Kyle Krichbaum
When Kyle Krichbaum was at school, he liked to vacuum his classroom at break-time

I blame my parents for my unusual interest. My mother says that when I was a baby, I would crawl around the house following her as she cleaned. When I was two, I went to a party dressed as a Dirt Devil MVP vacuum. It was the easiest machine to make a costume for and I liked the red make-up.

I’m 19 now and I own nearly 150 vacuum cleaners. I can tell them all apart just by hearing them – I can do that with most models. My collection is stored at my parents’ house in Adrian, Michigan – it was even bigger at one point but my father threatened to sell the lot if I didn’t clear some space. I keep a dozen favourites in my bedroom and the rest are lined up in our family room in the basement.

My first word wasn’t Hoover but I was mesmerised by vacuum cleaners from really early on. Even at school, I would take out the vacuum at break-time and start cleaning the classroom. I would do half the floor one day and then the other half the next. Sometimes they would let me do the principal’s office or anywhere else that needed a clean.

My parents gave me a toy vacuum when I was one year old but I doubt they realised what doing that would lead me into. I became fascinated by the mechanics – each one is so different. In America, we tend to like upright vacuums and there are very few cylinder models, such as the Henry design you have in Britain.

My collection grew slowly at first, then I actively started looking for new machines to buy at garage sales and on the internet. Before I took over the basement, there were vacuums stored in our garage, two large sheds and also in my grandmother’s basement. She owned a Kirby model, which dated back to 1964 and was really heavy to move around.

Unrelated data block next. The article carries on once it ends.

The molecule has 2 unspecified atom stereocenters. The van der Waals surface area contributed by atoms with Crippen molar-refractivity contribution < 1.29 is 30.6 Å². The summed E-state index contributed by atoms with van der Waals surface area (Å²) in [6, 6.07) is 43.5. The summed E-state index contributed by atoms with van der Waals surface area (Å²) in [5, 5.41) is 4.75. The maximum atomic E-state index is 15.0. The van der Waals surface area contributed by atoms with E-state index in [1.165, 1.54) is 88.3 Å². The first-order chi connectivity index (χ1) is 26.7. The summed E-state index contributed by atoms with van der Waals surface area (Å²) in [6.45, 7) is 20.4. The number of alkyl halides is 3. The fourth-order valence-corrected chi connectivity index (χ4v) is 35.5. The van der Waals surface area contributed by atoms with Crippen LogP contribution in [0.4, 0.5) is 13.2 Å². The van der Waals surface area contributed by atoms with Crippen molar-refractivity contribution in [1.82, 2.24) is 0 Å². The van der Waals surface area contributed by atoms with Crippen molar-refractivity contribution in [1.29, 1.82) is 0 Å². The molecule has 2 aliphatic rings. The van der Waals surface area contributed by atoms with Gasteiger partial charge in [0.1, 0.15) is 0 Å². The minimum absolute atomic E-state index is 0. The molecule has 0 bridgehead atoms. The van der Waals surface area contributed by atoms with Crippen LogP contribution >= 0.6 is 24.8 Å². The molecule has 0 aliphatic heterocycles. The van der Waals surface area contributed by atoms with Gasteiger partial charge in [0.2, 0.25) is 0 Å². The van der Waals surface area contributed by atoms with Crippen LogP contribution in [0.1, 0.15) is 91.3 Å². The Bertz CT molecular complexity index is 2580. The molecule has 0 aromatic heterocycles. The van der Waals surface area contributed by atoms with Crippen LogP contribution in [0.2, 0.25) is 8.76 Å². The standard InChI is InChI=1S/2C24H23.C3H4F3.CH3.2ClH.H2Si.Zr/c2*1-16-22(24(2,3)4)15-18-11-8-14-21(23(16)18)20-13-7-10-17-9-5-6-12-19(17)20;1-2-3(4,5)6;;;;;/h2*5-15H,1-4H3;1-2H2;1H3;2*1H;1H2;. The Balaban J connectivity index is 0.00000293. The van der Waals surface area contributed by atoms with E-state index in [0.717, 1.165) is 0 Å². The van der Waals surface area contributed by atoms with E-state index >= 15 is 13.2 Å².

Vintage vacuums are my favourites because they look and sound so unusual. The 1977 Kenmore Magicord is probably the one model I would never sell from my collection. It has that retro 1970s style, with fake plastic wood that you used to see on old car dashboards. I also own a Hoover Model O that dates back to 1908 and still works perfectly.

I try to use every vacuum cleaner I own on a regular basis. It’s good to start them up every now and again, just like you would with a classic car. At one time, I was cleaning the house five or six times a day. My mother couldn’t understand why I enjoyed it so much.

Looking back, it wasn’t because I longed for a clean home, I just loved the feel and sound of different vacuum cleaners. Once I vacuumed my sister’s Sindy doll by mistake and got into serious trouble. The hair became entangled in the bristles and there was a terrible smell of burning.

That was about the time when I realised that I could recognise the sound of every vacuum cleaner I owned. My local paper picked up on the story and I even went on television. I was blindfolded to test my knowledge – I guessed every vacuum right.

When I was nine, I started fixing vacuum cleaners – friends of the family would bring their machines round for repair, and I made a lot of pocket money keeping them going. I think I took away some business from the real vacuum cleaner shop.

I’ve just finished high school and plan to take a year off before going to college, to major in musical theatre. I actually made a lot of contacts in the entertainment industry through being on television, so vacuum cleaners could turn out to be responsible for helping my future stage career.

Some people think that I suffer from obsessive compulsive disorder but I don’t. My bedroom is a complete tip, just like any other teenager’s. What is the difference between owning 150 cars and collecting 150 vacuum cleaners? I just have a passion for something unusual, although my sister will be happy when I move out.

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